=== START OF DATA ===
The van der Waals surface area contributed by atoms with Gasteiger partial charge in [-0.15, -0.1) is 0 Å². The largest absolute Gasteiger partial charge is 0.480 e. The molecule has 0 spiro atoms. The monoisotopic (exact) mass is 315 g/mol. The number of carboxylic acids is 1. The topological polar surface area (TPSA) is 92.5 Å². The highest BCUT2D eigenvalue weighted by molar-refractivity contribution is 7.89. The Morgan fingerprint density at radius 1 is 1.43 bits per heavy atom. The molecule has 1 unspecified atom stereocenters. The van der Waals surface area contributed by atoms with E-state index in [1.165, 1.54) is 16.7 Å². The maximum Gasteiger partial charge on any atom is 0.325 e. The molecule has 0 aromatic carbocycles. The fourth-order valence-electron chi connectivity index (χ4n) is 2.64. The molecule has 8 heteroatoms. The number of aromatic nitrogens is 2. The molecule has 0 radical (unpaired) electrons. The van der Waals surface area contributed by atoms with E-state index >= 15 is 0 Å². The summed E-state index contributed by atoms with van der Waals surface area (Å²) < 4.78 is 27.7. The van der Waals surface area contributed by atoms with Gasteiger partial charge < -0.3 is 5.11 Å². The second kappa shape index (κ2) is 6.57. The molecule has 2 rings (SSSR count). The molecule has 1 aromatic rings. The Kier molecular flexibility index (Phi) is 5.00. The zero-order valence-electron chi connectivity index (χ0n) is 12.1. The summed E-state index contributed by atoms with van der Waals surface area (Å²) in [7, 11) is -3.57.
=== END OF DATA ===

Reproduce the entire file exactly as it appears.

The van der Waals surface area contributed by atoms with Gasteiger partial charge in [-0.15, -0.1) is 0 Å². The largest absolute Gasteiger partial charge is 0.480 e. The molecule has 0 spiro atoms. The monoisotopic (exact) mass is 315 g/mol. The number of carboxylic acids is 1. The topological polar surface area (TPSA) is 92.5 Å². The highest BCUT2D eigenvalue weighted by molar-refractivity contribution is 7.89. The Morgan fingerprint density at radius 1 is 1.43 bits per heavy atom. The molecule has 1 unspecified atom stereocenters. The van der Waals surface area contributed by atoms with E-state index in [1.165, 1.54) is 16.7 Å². The maximum Gasteiger partial charge on any atom is 0.325 e. The molecule has 0 aromatic carbocycles. The fourth-order valence-electron chi connectivity index (χ4n) is 2.64. The molecule has 8 heteroatoms. The number of aromatic nitrogens is 2. The molecule has 0 radical (unpaired) electrons. The van der Waals surface area contributed by atoms with E-state index >= 15 is 0 Å². The summed E-state index contributed by atoms with van der Waals surface area (Å²) < 4.78 is 27.7. The van der Waals surface area contributed by atoms with Gasteiger partial charge < -0.3 is 5.11 Å². The second kappa shape index (κ2) is 6.57. The molecule has 2 rings (SSSR count). The molecule has 1 aromatic rings. The Kier molecular flexibility index (Phi) is 5.00. The zero-order valence-electron chi connectivity index (χ0n) is 12.1. The summed E-state index contributed by atoms with van der Waals surface area (Å²) in [7, 11) is -3.57.